This book tells the story of how, when and why this happened. To provide thematic continuity, it is divided into four parts. PART ONE – The Introduction – deals with the what, when, who and why of the notion of Sikhi being hijacked. Chapters One to Five are devoted to this part.
PART TWO deals with pertinent Gurbani issues that are related to the hijacking. This part discusses three main ways in which the hijackers of Sikhi tried to rob Sikhs of the authentic spirituality of Gurbani. Method one relates to distorted translations. Three chapters titled “Lost in Translation,” “Taking Sikhi Back to 1468,”and “Getting to the Messages of Gurbani” respectively are devoted towards shed light on this first method. Method two relates to creating fake “life narratives” of the 15 Bhagats whose writings are contained in the SGGS. These narratives compete with the messages of the Bhagats as contained within the SGGS. Two chapters titled “The Bhagat Maal Debacle” and “The Hijacking of Bhagat Dhanna” respectively exemplify this second method. Method three relates to willful distorting of particular banis to serve clergy interests and them popularizing them with fake claims. Sukhmani has suffered this fate at the hand of the self-proclaimed sants and babas of deras and taksals. This is explained in Chapter Ten of this book titled “Hijacking of Sukhmani.”
PART THREE evaluates the dysfunctionality of our Gurdwaras as centers of clergy practices; and appraises a number of Sikhi practices, beliefs and celebrations against the benchmark of Gurbani with the aim of empowering practicing Sikhs to decide if they wish to discard these practices – imposed upon us or distorted by the hijackers, bring them in line with Gurmat, and adopt only those sanctioned by Gurbani.
PART FOUR narrates the efforts undertaken by awakened and enlightened Sikhs to free our spirituality from the shackles of the hijackers and to revert Sikhi to its original authentic mode. Such efforts began in the late 1800s, by which time Sikhi had endured almost two centuries of adulteration, corruption and deviation. This 120-year battle is still ongoing, and is expected to dominate the Sikhi discourse throughout the 21st Century.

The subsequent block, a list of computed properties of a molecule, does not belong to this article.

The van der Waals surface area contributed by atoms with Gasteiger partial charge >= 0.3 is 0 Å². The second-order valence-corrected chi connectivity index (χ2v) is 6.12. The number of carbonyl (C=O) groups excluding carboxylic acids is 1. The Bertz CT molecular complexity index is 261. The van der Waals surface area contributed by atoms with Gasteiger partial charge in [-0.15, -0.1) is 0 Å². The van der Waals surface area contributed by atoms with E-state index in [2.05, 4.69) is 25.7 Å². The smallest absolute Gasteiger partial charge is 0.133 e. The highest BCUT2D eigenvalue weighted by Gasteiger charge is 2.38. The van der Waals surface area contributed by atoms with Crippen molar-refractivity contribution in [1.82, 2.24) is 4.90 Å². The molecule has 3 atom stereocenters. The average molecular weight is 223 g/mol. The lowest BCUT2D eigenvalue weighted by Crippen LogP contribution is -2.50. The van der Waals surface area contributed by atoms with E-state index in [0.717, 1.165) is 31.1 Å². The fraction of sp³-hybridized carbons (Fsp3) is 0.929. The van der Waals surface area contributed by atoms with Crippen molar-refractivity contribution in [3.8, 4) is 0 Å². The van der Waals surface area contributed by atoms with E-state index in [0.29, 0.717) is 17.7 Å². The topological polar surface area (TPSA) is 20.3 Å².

The book ends with the question: “Are we going to adopt the Sikhi of our Gurus or continue practicing the “Sikhi” of the hijackers? The choice, according to the author, is stark but ours to make.
This compelling, riveting, powerful and thought provoking book is a must have for every Sikh home and a must read for every Sikh. It is not, however, for the faint hearted and those who are comfortable with the hijacked status quo of Sikhi.
The author is eminently qualified in writing on the issue. He has been speaking and writing on Gurbani and Sikhi matters as well as conducting Gurbani classes for the past 30 years. He has authored 10 books on Gurbani and Sikhi matters, produced more than 100 videos on the same matters, sits as the Editor in Chief of The Sikh Bulletin, USA and heads the Committee for Religious Affairs of the Global Sikh Council.
The book was first published in 2020. It is printed as a revised edition in 2022. The revised edition contains updated material in parts one and four relating to efforts in freeing Sikhi from the hijackers. Sources and references have also been updated. The revised edition also comes with a complete index that facilitates easy search for issues.
The Hijacking of Sikhi (Revised Edition) is published and distributed jointly by Sikhi Vichar Forum and The Sikh Bulletin. It is available for purchase at https://sikhivicharforum.org/store/. The author has said that the book is made available at cost price with zero profit and zero royalty. Selling price: USD 5 (plus courier costs to your location).